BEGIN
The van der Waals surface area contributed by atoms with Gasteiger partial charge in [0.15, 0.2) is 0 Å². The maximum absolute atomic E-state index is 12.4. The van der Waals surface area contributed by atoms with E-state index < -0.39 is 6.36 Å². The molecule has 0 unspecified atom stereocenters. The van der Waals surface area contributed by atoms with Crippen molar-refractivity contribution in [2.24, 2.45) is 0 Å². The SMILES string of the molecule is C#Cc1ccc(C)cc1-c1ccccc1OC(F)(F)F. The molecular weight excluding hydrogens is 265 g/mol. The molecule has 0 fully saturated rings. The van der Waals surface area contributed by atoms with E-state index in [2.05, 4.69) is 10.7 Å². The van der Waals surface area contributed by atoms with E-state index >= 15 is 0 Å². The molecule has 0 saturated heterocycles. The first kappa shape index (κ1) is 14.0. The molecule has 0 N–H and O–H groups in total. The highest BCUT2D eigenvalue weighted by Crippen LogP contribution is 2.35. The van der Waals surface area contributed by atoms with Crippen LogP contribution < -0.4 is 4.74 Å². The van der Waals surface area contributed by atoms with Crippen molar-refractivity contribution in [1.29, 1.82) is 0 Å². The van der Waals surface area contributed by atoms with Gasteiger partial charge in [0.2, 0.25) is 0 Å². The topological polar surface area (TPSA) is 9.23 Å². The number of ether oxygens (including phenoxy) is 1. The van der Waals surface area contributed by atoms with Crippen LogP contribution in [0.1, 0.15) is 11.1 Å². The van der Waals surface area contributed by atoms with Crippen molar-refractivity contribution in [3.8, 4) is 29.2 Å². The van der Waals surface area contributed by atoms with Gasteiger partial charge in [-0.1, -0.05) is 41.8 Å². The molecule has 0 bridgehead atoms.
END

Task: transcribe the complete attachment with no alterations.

The van der Waals surface area contributed by atoms with Gasteiger partial charge in [0.15, 0.2) is 0 Å². The maximum absolute atomic E-state index is 12.4. The van der Waals surface area contributed by atoms with E-state index < -0.39 is 6.36 Å². The molecule has 0 unspecified atom stereocenters. The van der Waals surface area contributed by atoms with Crippen molar-refractivity contribution in [2.24, 2.45) is 0 Å². The SMILES string of the molecule is C#Cc1ccc(C)cc1-c1ccccc1OC(F)(F)F. The molecular weight excluding hydrogens is 265 g/mol. The molecule has 0 fully saturated rings. The van der Waals surface area contributed by atoms with E-state index in [2.05, 4.69) is 10.7 Å². The van der Waals surface area contributed by atoms with E-state index >= 15 is 0 Å². The molecule has 0 saturated heterocycles. The first kappa shape index (κ1) is 14.0. The molecule has 0 N–H and O–H groups in total. The highest BCUT2D eigenvalue weighted by Crippen LogP contribution is 2.35. The van der Waals surface area contributed by atoms with Crippen LogP contribution < -0.4 is 4.74 Å². The van der Waals surface area contributed by atoms with Crippen molar-refractivity contribution in [1.29, 1.82) is 0 Å². The van der Waals surface area contributed by atoms with Gasteiger partial charge in [0.2, 0.25) is 0 Å². The topological polar surface area (TPSA) is 9.23 Å². The number of ether oxygens (including phenoxy) is 1. The van der Waals surface area contributed by atoms with Crippen LogP contribution in [0.1, 0.15) is 11.1 Å². The van der Waals surface area contributed by atoms with Crippen molar-refractivity contribution in [3.8, 4) is 29.2 Å². The van der Waals surface area contributed by atoms with Gasteiger partial charge in [-0.1, -0.05) is 41.8 Å². The molecule has 0 bridgehead atoms.